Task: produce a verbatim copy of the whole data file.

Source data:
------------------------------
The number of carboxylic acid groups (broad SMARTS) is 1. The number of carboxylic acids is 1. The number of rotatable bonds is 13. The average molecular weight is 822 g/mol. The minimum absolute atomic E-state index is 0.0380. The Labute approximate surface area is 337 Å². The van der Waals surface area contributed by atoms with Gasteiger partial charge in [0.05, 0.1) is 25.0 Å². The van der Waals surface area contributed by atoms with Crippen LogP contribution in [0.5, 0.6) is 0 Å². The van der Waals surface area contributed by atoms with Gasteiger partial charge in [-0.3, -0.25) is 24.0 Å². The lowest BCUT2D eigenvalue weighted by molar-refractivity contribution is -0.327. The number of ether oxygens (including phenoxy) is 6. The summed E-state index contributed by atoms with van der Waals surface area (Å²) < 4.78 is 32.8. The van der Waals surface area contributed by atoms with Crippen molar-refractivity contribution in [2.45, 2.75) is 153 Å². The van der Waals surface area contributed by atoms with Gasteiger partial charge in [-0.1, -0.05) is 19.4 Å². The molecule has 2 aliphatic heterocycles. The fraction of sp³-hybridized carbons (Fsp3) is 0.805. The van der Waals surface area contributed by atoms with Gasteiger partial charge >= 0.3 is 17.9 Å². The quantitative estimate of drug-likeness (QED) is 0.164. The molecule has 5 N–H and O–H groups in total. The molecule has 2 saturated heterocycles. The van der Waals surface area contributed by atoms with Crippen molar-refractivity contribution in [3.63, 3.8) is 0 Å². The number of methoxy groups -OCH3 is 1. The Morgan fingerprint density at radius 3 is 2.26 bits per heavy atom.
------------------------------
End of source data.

The number of carboxylic acid groups (broad SMARTS) is 1. The number of carboxylic acids is 1. The number of rotatable bonds is 13. The average molecular weight is 822 g/mol. The minimum absolute atomic E-state index is 0.0380. The Labute approximate surface area is 337 Å². The van der Waals surface area contributed by atoms with Gasteiger partial charge in [0.05, 0.1) is 25.0 Å². The van der Waals surface area contributed by atoms with Crippen LogP contribution in [0.5, 0.6) is 0 Å². The van der Waals surface area contributed by atoms with Gasteiger partial charge in [-0.3, -0.25) is 24.0 Å². The lowest BCUT2D eigenvalue weighted by molar-refractivity contribution is -0.327. The number of ether oxygens (including phenoxy) is 6. The summed E-state index contributed by atoms with van der Waals surface area (Å²) < 4.78 is 32.8. The van der Waals surface area contributed by atoms with Crippen molar-refractivity contribution in [2.45, 2.75) is 153 Å². The van der Waals surface area contributed by atoms with Gasteiger partial charge in [-0.1, -0.05) is 19.4 Å². The molecule has 2 aliphatic heterocycles. The fraction of sp³-hybridized carbons (Fsp3) is 0.805. The van der Waals surface area contributed by atoms with Gasteiger partial charge >= 0.3 is 17.9 Å². The quantitative estimate of drug-likeness (QED) is 0.164. The molecule has 5 N–H and O–H groups in total. The molecule has 2 saturated heterocycles. The van der Waals surface area contributed by atoms with Crippen molar-refractivity contribution in [3.63, 3.8) is 0 Å². The number of methoxy groups -OCH3 is 1. The Morgan fingerprint density at radius 3 is 2.26 bits per heavy atom.